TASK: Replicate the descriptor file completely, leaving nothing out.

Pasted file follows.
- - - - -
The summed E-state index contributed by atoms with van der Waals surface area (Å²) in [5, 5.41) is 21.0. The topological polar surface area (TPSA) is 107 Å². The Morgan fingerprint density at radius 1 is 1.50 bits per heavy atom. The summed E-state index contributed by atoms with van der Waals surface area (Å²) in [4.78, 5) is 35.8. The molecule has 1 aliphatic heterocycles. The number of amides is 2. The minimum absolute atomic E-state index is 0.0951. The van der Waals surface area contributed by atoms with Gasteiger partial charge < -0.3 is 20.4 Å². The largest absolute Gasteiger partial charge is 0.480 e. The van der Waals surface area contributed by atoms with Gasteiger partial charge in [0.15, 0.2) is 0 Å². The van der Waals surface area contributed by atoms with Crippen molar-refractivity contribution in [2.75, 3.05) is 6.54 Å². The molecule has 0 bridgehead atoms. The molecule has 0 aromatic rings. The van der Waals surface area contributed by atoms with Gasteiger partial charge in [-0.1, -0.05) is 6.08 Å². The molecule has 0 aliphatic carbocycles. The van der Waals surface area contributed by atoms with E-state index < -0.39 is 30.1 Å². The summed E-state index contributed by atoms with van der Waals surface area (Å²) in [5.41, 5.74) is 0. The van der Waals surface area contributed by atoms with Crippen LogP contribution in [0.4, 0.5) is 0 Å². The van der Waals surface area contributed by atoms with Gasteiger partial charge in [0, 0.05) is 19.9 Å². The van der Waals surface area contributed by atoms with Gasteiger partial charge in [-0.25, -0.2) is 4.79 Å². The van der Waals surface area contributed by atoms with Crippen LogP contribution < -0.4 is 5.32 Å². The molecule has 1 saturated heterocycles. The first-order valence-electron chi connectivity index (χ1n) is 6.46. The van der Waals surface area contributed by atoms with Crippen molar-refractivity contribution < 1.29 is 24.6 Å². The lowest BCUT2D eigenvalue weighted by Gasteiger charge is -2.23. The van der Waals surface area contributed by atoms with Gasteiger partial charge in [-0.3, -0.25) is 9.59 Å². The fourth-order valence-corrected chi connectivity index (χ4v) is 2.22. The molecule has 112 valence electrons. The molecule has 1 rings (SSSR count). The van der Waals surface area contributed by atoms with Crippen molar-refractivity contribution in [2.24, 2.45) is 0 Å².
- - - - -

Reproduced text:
The summed E-state index contributed by atoms with van der Waals surface area (Å²) in [5, 5.41) is 21.0. The topological polar surface area (TPSA) is 107 Å². The Morgan fingerprint density at radius 1 is 1.50 bits per heavy atom. The summed E-state index contributed by atoms with van der Waals surface area (Å²) in [4.78, 5) is 35.8. The molecule has 1 aliphatic heterocycles. The number of amides is 2. The minimum absolute atomic E-state index is 0.0951. The van der Waals surface area contributed by atoms with Gasteiger partial charge < -0.3 is 20.4 Å². The largest absolute Gasteiger partial charge is 0.480 e. The van der Waals surface area contributed by atoms with Gasteiger partial charge in [0.15, 0.2) is 0 Å². The van der Waals surface area contributed by atoms with Crippen molar-refractivity contribution in [2.75, 3.05) is 6.54 Å². The molecule has 0 bridgehead atoms. The molecule has 0 aromatic rings. The van der Waals surface area contributed by atoms with Gasteiger partial charge in [-0.1, -0.05) is 6.08 Å². The molecule has 0 aliphatic carbocycles. The van der Waals surface area contributed by atoms with E-state index < -0.39 is 30.1 Å². The summed E-state index contributed by atoms with van der Waals surface area (Å²) in [5.41, 5.74) is 0. The van der Waals surface area contributed by atoms with Crippen LogP contribution in [0.4, 0.5) is 0 Å². The van der Waals surface area contributed by atoms with Gasteiger partial charge in [0, 0.05) is 19.9 Å². The van der Waals surface area contributed by atoms with Gasteiger partial charge in [-0.25, -0.2) is 4.79 Å². The van der Waals surface area contributed by atoms with Crippen LogP contribution < -0.4 is 5.32 Å². The molecule has 1 saturated heterocycles. The first-order valence-electron chi connectivity index (χ1n) is 6.46. The van der Waals surface area contributed by atoms with Crippen molar-refractivity contribution < 1.29 is 24.6 Å². The lowest BCUT2D eigenvalue weighted by Gasteiger charge is -2.23. The van der Waals surface area contributed by atoms with Gasteiger partial charge in [-0.3, -0.25) is 9.59 Å². The fourth-order valence-corrected chi connectivity index (χ4v) is 2.22. The molecule has 112 valence electrons. The molecule has 1 rings (SSSR count). The van der Waals surface area contributed by atoms with Crippen molar-refractivity contribution in [2.24, 2.45) is 0 Å².